Alexa Lee was inspired in the summer after her freshman year. This past week she led an effort at her school that packaged 108,886 meals, enough to feed almost 300 children for a full year.
“This is an amazing young lady with a true heart for kids and a huge vision. She spear-headed this whole effort from the beginning and made it happen herself,” said Drake Charles, director of student life at Linfield Christian High School.
The Linfield senior had been part of a life-changing event at her church (Inland Presbyterian Church in Pomona) in her freshman year. Students and adults had spent the year fundraising, and in one weekend, hand-packed over 200,000 meals to be distributed to hungry children throughout the world.
The event had a huge impact on Lee and she thought, “My school (Linfield) could do this; we have the money and the location. Although Temecula is a small town, the people here have the biggest hearts.”
Alexa’s passion to bring hope and food to starving children around the world led her to bring the idea and the reality of “Feed My Starving Children” (FMSC.org) and MobilePack to Temecula. The non-profit Christian organization is “committed to feeding God’s children hungry in body and spirit.”
According to their website, “The approach is simple: children and adults hand-pack meals specifically formulated for malnourished children, and we ship meals to nearly 70 countries around the world.”
The Linfield gymnasium was packed throughout the two-day event as classes of students and groups of community volunteers bonded over the cause. Over 12,000 pounds of rice and 10,000 pounds of soy as well as dried veggies and chicken (providing 17 different vitamins and minerals needed for malnourished children) were packaged into the over 100,000 sealed plastic “MannaPacks.” Over 500 volunteers participated; 60 percent were under the age of 18.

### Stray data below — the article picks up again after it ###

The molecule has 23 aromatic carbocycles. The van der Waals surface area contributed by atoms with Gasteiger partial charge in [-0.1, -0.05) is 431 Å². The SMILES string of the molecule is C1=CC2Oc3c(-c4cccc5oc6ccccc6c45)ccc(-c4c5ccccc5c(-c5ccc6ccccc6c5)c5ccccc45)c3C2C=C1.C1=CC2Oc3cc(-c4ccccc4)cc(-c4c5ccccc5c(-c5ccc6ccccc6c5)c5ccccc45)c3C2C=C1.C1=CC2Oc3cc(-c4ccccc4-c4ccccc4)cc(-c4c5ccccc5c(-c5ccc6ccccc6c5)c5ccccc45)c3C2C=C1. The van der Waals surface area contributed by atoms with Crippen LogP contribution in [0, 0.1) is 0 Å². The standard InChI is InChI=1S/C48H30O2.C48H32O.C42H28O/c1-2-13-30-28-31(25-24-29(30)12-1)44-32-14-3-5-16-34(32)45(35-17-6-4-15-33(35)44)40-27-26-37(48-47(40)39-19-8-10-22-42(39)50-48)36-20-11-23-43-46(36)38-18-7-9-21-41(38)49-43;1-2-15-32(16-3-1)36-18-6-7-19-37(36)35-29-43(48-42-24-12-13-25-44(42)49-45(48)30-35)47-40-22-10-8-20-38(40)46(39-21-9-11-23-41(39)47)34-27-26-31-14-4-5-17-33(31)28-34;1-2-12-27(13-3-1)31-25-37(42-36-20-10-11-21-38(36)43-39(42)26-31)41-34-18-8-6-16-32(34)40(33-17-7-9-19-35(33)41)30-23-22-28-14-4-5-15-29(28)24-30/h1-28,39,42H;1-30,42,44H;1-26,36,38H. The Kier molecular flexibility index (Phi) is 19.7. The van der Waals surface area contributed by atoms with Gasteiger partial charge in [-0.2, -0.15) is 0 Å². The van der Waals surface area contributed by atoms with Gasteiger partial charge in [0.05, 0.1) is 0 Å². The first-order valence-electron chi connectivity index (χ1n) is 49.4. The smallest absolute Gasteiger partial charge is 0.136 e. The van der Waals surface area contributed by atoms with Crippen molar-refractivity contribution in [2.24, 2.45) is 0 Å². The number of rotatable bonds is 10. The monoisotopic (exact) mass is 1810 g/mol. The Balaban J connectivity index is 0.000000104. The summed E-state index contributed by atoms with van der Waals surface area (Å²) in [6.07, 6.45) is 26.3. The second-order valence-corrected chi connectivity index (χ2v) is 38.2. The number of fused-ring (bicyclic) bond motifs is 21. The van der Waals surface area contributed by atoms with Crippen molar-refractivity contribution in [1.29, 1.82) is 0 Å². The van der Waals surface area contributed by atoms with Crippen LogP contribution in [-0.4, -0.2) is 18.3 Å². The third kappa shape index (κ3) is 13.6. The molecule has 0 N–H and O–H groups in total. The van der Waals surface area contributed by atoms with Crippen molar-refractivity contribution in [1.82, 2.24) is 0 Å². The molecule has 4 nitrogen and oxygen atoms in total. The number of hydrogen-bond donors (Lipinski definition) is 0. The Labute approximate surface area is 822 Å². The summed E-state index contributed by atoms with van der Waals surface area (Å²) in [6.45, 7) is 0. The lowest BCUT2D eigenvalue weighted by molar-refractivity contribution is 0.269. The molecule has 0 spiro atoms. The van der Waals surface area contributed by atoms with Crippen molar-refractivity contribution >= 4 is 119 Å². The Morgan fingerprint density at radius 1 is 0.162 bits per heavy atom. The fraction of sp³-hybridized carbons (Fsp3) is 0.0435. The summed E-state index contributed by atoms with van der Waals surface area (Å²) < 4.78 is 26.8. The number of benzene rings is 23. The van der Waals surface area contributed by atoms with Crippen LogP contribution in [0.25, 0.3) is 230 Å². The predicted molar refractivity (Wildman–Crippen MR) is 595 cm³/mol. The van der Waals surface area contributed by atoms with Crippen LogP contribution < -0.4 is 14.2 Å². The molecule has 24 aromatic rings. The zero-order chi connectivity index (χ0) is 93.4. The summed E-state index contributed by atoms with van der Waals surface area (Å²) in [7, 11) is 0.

Alexa first brought the idea in her sophomore year to Gay Bennett (Linfield’s Vice-Principal, International Program Director), Angelo Iacoboni (Director of International Admissions), and Drake Charles (Director of Student Life). She took them and Linfield’s Haiti mission team to a food-packing event in Mira Mesa. They were impressed and helped Lee get the program effort approved and started.
“Providing the space and approval was the easy part; raising the minimum $22,000 was the tough task,” said Charles. “But she did it two years in a row!”
“It started slow,” said Lee, “and fundraising was hard. But this was a tangible way to see and know what you are giving.”
She went to every classroom on the elementary, middle, and high school campuses educating students on the need to feed the hungry children of the world. Her “M&M Fundraiser” consisted of students filling M&M tubes with quarters; a tube would hold 56 quarters ($14); this year they raised $3000.
The busy student/athlete/musician went door-to-door and networked through friends and family asking for donations.
“Doctors, companies, and individuals stepped up to help,” said Lee excitedly. “Last year we raised $24,000 and provided 100,000 meals!”
FMSC recently distributed one million hand-packed meals to victims of Hurricane Sandy in the Caribbean who had lost homes, gardens, and food supplies. The organization will distribute 153 million meals worldwide this year. Each meal costs 22 cents to produce and 92 percent of all donations directly support the food program.
FMSC provides guidance and logistics, but all meals are packed by volunteers, who, along with donors, pay for 100 percent of the meals. Although sanctioned by the World Food Program of the United Nations, FMSC receives no government aid.
“My passion for this cause captures me and creates a joy that is indescribable,” said Lee, who is also senior class president this year. “I hope that my mission to spread the knowledge of this cause will bring healthier lives and create a future for the children in need.”
Volunteers and donations are welcome for next year’s effort. Please contact Linfield FMSC Club at email@example.com, (951) 326-0696.